American Standard for Unified Screw Threads

American Standard B1.1-1949 was the first American standard to cover those Unified Thread Series agreed upon by the United Kingdom, Canada, and the United States to obtain screw thread interchangeability among these three nations. These Unified threads are now the basic American standard for fastening types of screw threads. In relation to previous American practice, Unified threads have substantially the same thread form and are mechanically interchangeable with the former American National threads of the same diameter and pitch. The principal differences between the two systemslie in: 1) application of allowances; 2) variation of tolerances with size; 3) difference in amount of pitch diameter tolerance on external and internal threads; and 4) differencesin thread designation. In the Unified system an allowance is provided on both the Classes 1A and 2A external threads whereas in the American National system only the Class I external thread has an allowance. Also, in the Unified system, the pitch diametertolerance of an internal thread is 30 per cent greater than that of the external thread, whereasthey are equal in the American Nationalsystem. Revised Standard.—The revised screw thread standard ANSI/ASME B1.1-1989 (R2001) is much the same as that of ANSI B1.1-1982. The latest symbols in accordance with ANSI/ASME B1.7M-1984 (R2001) Nomenclature, are used. Acceptability criteria are described in ANSI/ASME B1.3M-1992 (R2001), Screw Thread Gaging Systems for Dimensional Acceptability, Inch or Metric Screw Threads(UN, UNR, UNJ, M, and MJ). Where the letters U, A or B do not appear in the thread designations, the threads conform to the outdated American Nationalscrew threads.

Advantages of Unified Threads.—The Unified standard is designed to correct certain production difficultiesresulting from the formerstandard. Often, under the old system, the tolerances of the product were practically absorbed by the combined tool and gage tolerances, leaving little for a working tolerance in manufacture. Somewhat greater tolerances are now provided for nut threads. As contrasted with the old “classes of fit” 1, 2, and 3, for each of which the pitch diameter tolerance on the external and internal threads were equal, the Classes 1B, 2B, and 3B (internal) threads in the new standard have, respectively, a 30 per cent larger pitch diameter tolerance than the 1A, 2A, and 3A (external) threads. Relatively more tolerance is provided for fine threadsthan for coarse threads of the same pitch. Where previoustolerances were more liberal than required, they were reduced. Thread Form.—The Design Profiles for Unified screw threads, shown on page 1720, define the maximum material condition for external and internal threads with no allowance and are derived from the Basic Profile,shown on page 1713. UN External Screw Threads: A flat root contour is specified, but it is necessary to provide for some threading tool crest wear, hence a rounded root contour cleared beyond the 0.25P flat width of the Basic Profile is optional. UNR External Screw Threads: To reduce the rate of threading tool crest wear and to improve fatigue strength of a flat root thread, the Design Profile of the UNR thread has a smooth, continuous, non-reversing contour with a radius of curvature not lessthan 0.108P at any point and blends tangentially into the flanks and any straightsegment. At the maximum material condition, the point of tangency is specified to be at a distance not less than 0.625H (where H isthe height of a sharp V-thread) below the basic major diameter. UN and UNR External Screw Threads: The Design Profiles of both UN and UNR externalscrew threads have flat crests. However, in practice, product threads are produced with partially or completely rounded crests. A rounded crest tangent at 0.125P flat is shown as an option on page 1720.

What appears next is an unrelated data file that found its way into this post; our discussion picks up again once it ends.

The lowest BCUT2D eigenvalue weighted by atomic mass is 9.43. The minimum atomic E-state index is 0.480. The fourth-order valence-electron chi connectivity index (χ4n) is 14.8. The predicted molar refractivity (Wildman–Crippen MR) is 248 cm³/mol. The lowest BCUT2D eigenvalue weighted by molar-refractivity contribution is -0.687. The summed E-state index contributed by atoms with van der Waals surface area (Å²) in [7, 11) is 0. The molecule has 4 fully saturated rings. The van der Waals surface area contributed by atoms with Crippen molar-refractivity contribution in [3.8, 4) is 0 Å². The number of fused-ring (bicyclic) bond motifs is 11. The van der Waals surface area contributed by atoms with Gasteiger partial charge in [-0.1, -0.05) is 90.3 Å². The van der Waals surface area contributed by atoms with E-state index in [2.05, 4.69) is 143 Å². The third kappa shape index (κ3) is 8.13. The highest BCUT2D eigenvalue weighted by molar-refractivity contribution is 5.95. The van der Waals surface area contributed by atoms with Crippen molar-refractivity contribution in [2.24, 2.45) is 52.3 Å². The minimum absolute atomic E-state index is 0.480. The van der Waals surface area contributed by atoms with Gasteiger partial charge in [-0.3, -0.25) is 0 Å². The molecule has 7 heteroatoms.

UN Internal Screw Thread: In practice it is necessary to provide for some threading tool crest wear, therefore the root of the Design Profile is rounded and cleared beyond the 0.125P flat width of the Basic Profile.There is no internal UNR screw thread.



Thread Series.—Thread series are groups of diameter-pitch combinations distinguished from each other by the numbers of threads per inch applied to a specific diameter. The various diameter-pitch combinations of eleven standard series are shown in Table 2. The limits of size of threads in the eleven standard series together with certain selected combinations of diameter and pitch, as well as the symbols for designating the various threads, are given in Table 3. (Text continues on page 1750)